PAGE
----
First published 9th November 2010
Is there a more embarrassing situation when you’re out with new friends than being asked for ID in a bar? Apparently so, as I found out on Friday night; there’s the added embarrassment that far outweighs the initial red-cheekedness of not actually having your driving licence with you and consequentially being refused a drink. I wouldn’t mind, but I think the last time this happened was so long ago I was actually underage.
It’s week 5 of the semester, or week 14 as the lecturers call it for some inexplicable reason. Whichever week it is, everyone is pretty settled in: modules are fairly well understood by this point, or at least should be, friends have been made and routines have been established, or is it re-established?
As I’ve lived in the city far longer than my social counterparts I arguably have been visiting the bars, cafes and other desirable places surrounding the student community a lot longer too. This means I’d long ago found my ‘usuals’, I knew where I like to go out, where I like to sit in these places, what I like to drink and eat, exactly how much this will cost me, and most importantly that the bar staff will find my face vaguely familiar and won’t find the need to ask me for ID. The saga of new friends rids this routine of any relevance however when they decide to venture into new territory.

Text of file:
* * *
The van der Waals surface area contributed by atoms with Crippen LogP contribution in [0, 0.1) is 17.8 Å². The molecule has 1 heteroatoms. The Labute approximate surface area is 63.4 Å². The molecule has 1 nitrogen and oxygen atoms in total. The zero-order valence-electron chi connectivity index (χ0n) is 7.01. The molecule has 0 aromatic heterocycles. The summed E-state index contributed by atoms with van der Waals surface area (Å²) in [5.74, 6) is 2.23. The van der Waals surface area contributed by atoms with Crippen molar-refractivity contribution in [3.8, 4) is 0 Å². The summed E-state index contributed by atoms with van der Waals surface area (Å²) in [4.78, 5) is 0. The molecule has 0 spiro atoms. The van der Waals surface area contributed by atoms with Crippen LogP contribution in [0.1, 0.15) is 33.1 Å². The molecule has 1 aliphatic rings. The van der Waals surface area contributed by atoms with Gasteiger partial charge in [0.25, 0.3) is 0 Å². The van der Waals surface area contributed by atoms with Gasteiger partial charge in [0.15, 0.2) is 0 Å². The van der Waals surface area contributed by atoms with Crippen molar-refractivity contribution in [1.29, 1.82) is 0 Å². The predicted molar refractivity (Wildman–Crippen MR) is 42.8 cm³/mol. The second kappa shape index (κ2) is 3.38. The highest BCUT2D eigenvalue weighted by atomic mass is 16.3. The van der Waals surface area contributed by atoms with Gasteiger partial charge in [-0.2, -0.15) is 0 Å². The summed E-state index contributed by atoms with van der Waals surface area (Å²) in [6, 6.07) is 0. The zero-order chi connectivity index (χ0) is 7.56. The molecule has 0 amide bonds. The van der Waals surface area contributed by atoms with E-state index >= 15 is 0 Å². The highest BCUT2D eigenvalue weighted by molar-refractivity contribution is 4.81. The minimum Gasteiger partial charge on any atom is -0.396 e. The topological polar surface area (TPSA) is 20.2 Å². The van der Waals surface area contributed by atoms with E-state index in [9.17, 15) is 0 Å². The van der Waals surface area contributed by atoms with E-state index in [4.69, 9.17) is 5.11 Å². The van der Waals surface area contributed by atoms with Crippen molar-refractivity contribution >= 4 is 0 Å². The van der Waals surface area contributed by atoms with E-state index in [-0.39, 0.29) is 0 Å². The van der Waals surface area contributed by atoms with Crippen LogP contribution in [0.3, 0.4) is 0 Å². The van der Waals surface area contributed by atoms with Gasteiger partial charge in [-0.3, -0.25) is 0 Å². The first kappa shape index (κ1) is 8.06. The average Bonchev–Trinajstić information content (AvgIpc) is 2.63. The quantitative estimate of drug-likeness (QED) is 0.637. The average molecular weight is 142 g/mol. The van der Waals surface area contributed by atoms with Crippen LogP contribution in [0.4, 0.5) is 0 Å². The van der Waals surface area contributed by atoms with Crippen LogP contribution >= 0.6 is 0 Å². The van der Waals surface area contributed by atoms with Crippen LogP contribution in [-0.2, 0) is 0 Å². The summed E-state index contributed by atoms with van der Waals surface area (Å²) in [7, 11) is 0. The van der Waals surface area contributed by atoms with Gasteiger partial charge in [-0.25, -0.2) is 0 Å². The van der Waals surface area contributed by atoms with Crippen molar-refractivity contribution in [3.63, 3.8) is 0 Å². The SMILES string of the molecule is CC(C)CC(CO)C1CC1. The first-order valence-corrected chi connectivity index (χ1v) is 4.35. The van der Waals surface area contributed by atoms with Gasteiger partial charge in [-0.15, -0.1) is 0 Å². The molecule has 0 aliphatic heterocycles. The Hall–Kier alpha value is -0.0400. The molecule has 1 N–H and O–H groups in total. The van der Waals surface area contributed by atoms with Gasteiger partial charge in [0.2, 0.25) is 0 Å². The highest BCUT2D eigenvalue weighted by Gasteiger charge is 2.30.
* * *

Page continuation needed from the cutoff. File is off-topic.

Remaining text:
I fear this paragraph may put my social age decades ahead of me when I say that trying somewhere new is leaving the safety of comfort behind rather than giving somewhere else a chance to provide a night of enjoyment just as well, and that’s coming from someone who likes to travel. Above: The Haworth Arms, the local for Hull students. The Old Town was our destination, the Sail Maker’s Arms to be precise. It’s not a bad place really; reasonable prices and interesting décor teamed with the teenage boy management, who was for some reason dressed in a low-cut woman’s top, but that’s for him to contemplate. The venture into the new environment seemed to be going fairly well until I asked for my habitual pint of cider. Instead of being presented with my drink of choice I was presented with a challenge: prove my age or be declined. I might not have yet reached the age where it’s normal to leave the house without ID, but I haven’t used it in so long this had left my mind entirely, as the look of surprise on my face may have read. Seeing as this was 5th November, my pockets had been stuffed full of gloves, loose change and not a lot else besides a card-shaped slot where a driving licence would have fit nicely. Due to this I spent the evening sipping lemonade between others’ visits to the bar when they smuggled my drinks for me while I sat hiding in the corner, feeling all of 17 years old. Sometimes it really is best to stick to what you know.